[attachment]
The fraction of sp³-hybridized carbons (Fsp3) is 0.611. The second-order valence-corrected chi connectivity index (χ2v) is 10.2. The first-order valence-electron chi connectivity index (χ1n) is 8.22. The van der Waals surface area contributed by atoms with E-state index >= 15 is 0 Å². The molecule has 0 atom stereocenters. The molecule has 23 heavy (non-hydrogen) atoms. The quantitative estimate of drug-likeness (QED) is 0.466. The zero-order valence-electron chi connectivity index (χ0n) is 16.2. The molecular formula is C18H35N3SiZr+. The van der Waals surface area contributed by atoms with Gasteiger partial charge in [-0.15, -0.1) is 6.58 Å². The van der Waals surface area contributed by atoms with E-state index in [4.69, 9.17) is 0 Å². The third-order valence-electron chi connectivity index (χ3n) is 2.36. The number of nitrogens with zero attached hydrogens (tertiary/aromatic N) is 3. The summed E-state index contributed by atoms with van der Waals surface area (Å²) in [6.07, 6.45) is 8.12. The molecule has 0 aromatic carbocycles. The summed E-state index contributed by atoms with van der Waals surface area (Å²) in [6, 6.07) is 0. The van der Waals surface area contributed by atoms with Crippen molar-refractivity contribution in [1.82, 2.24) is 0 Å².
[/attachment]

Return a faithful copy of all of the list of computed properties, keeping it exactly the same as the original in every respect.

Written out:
The fraction of sp³-hybridized carbons (Fsp3) is 0.611. The second-order valence-corrected chi connectivity index (χ2v) is 10.2. The first-order valence-electron chi connectivity index (χ1n) is 8.22. The van der Waals surface area contributed by atoms with E-state index >= 15 is 0 Å². The molecule has 0 atom stereocenters. The molecule has 23 heavy (non-hydrogen) atoms. The quantitative estimate of drug-likeness (QED) is 0.466. The zero-order valence-electron chi connectivity index (χ0n) is 16.2. The molecular formula is C18H35N3SiZr+. The van der Waals surface area contributed by atoms with Gasteiger partial charge in [-0.15, -0.1) is 6.58 Å². The van der Waals surface area contributed by atoms with E-state index in [4.69, 9.17) is 0 Å². The third-order valence-electron chi connectivity index (χ3n) is 2.36. The number of nitrogens with zero attached hydrogens (tertiary/aromatic N) is 3. The summed E-state index contributed by atoms with van der Waals surface area (Å²) in [6.07, 6.45) is 8.12. The molecule has 0 aromatic carbocycles. The summed E-state index contributed by atoms with van der Waals surface area (Å²) in [6, 6.07) is 0. The van der Waals surface area contributed by atoms with Crippen molar-refractivity contribution in [1.82, 2.24) is 0 Å².